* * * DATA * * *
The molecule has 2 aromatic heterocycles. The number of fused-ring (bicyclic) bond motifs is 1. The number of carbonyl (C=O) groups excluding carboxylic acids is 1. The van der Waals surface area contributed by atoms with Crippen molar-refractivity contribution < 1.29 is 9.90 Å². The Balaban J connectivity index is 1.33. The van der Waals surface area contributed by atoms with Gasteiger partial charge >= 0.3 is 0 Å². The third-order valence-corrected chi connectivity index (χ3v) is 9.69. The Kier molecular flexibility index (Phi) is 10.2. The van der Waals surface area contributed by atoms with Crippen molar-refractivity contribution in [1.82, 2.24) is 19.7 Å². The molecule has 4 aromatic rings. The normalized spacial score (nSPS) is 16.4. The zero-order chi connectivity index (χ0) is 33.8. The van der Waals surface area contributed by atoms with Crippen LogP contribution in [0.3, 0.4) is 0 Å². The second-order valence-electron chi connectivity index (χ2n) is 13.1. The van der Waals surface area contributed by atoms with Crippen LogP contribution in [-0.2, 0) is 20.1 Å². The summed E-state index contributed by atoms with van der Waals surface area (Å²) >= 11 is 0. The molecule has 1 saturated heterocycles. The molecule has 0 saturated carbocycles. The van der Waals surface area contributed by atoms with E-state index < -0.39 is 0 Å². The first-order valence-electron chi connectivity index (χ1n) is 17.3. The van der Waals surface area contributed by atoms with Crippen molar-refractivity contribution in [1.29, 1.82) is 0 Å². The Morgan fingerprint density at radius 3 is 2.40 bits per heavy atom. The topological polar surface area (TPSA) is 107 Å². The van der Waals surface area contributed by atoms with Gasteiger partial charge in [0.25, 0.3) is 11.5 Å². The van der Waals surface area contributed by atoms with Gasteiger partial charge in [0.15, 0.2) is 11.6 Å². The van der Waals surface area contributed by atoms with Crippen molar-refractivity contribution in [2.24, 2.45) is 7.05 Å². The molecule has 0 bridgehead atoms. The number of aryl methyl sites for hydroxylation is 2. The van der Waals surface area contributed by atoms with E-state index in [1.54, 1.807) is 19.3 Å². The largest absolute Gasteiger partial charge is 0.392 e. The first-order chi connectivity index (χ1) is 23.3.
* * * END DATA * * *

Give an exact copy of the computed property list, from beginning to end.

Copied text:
The molecule has 2 aromatic heterocycles. The number of fused-ring (bicyclic) bond motifs is 1. The number of carbonyl (C=O) groups excluding carboxylic acids is 1. The van der Waals surface area contributed by atoms with Crippen molar-refractivity contribution < 1.29 is 9.90 Å². The Balaban J connectivity index is 1.33. The van der Waals surface area contributed by atoms with Gasteiger partial charge >= 0.3 is 0 Å². The third-order valence-corrected chi connectivity index (χ3v) is 9.69. The Kier molecular flexibility index (Phi) is 10.2. The van der Waals surface area contributed by atoms with Crippen molar-refractivity contribution in [1.82, 2.24) is 19.7 Å². The molecule has 4 aromatic rings. The normalized spacial score (nSPS) is 16.4. The zero-order chi connectivity index (χ0) is 33.8. The van der Waals surface area contributed by atoms with Crippen LogP contribution in [0.3, 0.4) is 0 Å². The second-order valence-electron chi connectivity index (χ2n) is 13.1. The van der Waals surface area contributed by atoms with Crippen LogP contribution in [-0.2, 0) is 20.1 Å². The summed E-state index contributed by atoms with van der Waals surface area (Å²) >= 11 is 0. The molecule has 1 saturated heterocycles. The molecule has 0 saturated carbocycles. The van der Waals surface area contributed by atoms with E-state index < -0.39 is 0 Å². The first-order valence-electron chi connectivity index (χ1n) is 17.3. The van der Waals surface area contributed by atoms with Crippen molar-refractivity contribution in [1.29, 1.82) is 0 Å². The Morgan fingerprint density at radius 3 is 2.40 bits per heavy atom. The topological polar surface area (TPSA) is 107 Å². The van der Waals surface area contributed by atoms with Gasteiger partial charge in [0.25, 0.3) is 11.5 Å². The van der Waals surface area contributed by atoms with Gasteiger partial charge in [0.15, 0.2) is 11.6 Å². The van der Waals surface area contributed by atoms with Crippen molar-refractivity contribution in [2.24, 2.45) is 7.05 Å². The molecule has 0 bridgehead atoms. The number of aryl methyl sites for hydroxylation is 2. The van der Waals surface area contributed by atoms with E-state index in [1.54, 1.807) is 19.3 Å². The largest absolute Gasteiger partial charge is 0.392 e. The first-order chi connectivity index (χ1) is 23.3.